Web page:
This article revisits Hunter's (1991) culture wars thesis and applies it to an institutional arena that has received comparatively little attention in the culture wars debate -the contemporary American workplace. The authors ask to what extent cultural divisions originating in four broad cultural domains (i.e., social equality, social freedom, multiculluralism, and gender equity) permeate the workplace and impact workers' views of the property rights of jobs. That is, do cultural values originating in the larger society affect workers' evaluations of managerial prerogative to make unilateral decisions in the best interests of the firm without regard to workers' claims to their jobs? Or, conversely, do such cultural values shape workers' sense of job entitlement that jobs should be protected in times of changing technology, declining demand for a firm 's product, or other organizational and market imperatives ?The authors use data from the Indiana Quality of Employment Survey to examine several hypotheses surrounding this debate. The results suggest that the relationship between cultural values and specific, work-based ideologies are more complicated than Hunter's original formulation might suggest; that is, there are complex and nonobvious relationships between these four domains of American cultural life and workers' views concerning job entitlement. These relationships are not significantly mediated by organizational and occupational characteristics normally associated with workplace attitudes. The results speak to broader debates about the role of structure and culture in the sociology of work and the complexity of the ideological landscape of American working life.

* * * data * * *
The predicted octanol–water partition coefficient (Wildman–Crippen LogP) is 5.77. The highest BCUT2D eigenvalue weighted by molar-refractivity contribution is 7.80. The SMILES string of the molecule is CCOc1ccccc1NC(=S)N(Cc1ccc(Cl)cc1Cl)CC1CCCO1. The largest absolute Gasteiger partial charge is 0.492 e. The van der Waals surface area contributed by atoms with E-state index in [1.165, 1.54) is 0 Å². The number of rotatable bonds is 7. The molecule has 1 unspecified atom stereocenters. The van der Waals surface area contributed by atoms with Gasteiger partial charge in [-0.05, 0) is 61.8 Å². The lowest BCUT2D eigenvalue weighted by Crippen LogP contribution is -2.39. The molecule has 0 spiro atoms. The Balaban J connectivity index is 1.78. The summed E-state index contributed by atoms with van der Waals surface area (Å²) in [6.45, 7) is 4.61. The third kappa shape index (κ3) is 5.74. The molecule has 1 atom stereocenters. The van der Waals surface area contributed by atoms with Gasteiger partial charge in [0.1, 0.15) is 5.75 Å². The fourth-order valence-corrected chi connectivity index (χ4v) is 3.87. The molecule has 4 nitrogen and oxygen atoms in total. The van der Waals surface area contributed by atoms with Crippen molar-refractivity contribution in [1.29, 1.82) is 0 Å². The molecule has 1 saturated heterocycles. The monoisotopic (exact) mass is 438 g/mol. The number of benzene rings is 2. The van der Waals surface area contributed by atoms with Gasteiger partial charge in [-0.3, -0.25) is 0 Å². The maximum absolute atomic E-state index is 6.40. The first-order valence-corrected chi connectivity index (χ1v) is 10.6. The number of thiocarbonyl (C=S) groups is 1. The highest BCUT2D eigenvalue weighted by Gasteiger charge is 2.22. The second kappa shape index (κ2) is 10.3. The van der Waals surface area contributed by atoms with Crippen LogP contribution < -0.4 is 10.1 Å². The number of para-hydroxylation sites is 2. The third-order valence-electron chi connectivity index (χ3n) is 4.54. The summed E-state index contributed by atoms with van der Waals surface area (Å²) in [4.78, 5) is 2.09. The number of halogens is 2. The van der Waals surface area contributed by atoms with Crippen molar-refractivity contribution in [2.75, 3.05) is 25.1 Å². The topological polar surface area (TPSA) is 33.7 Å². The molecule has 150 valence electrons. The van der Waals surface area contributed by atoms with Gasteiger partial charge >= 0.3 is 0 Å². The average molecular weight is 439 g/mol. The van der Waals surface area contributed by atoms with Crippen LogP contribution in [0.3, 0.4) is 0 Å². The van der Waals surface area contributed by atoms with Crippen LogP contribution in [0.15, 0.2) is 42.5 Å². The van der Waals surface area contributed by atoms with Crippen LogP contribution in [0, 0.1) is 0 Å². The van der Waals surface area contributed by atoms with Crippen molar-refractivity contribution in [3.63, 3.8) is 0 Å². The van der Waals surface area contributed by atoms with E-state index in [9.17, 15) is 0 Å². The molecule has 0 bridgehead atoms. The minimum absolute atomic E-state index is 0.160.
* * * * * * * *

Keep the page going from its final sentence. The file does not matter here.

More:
- Cultural values
- The workplace
ASJC Scopus subject areas
- Sociology and Political Science
- Organizational Behavior and Human Resource Management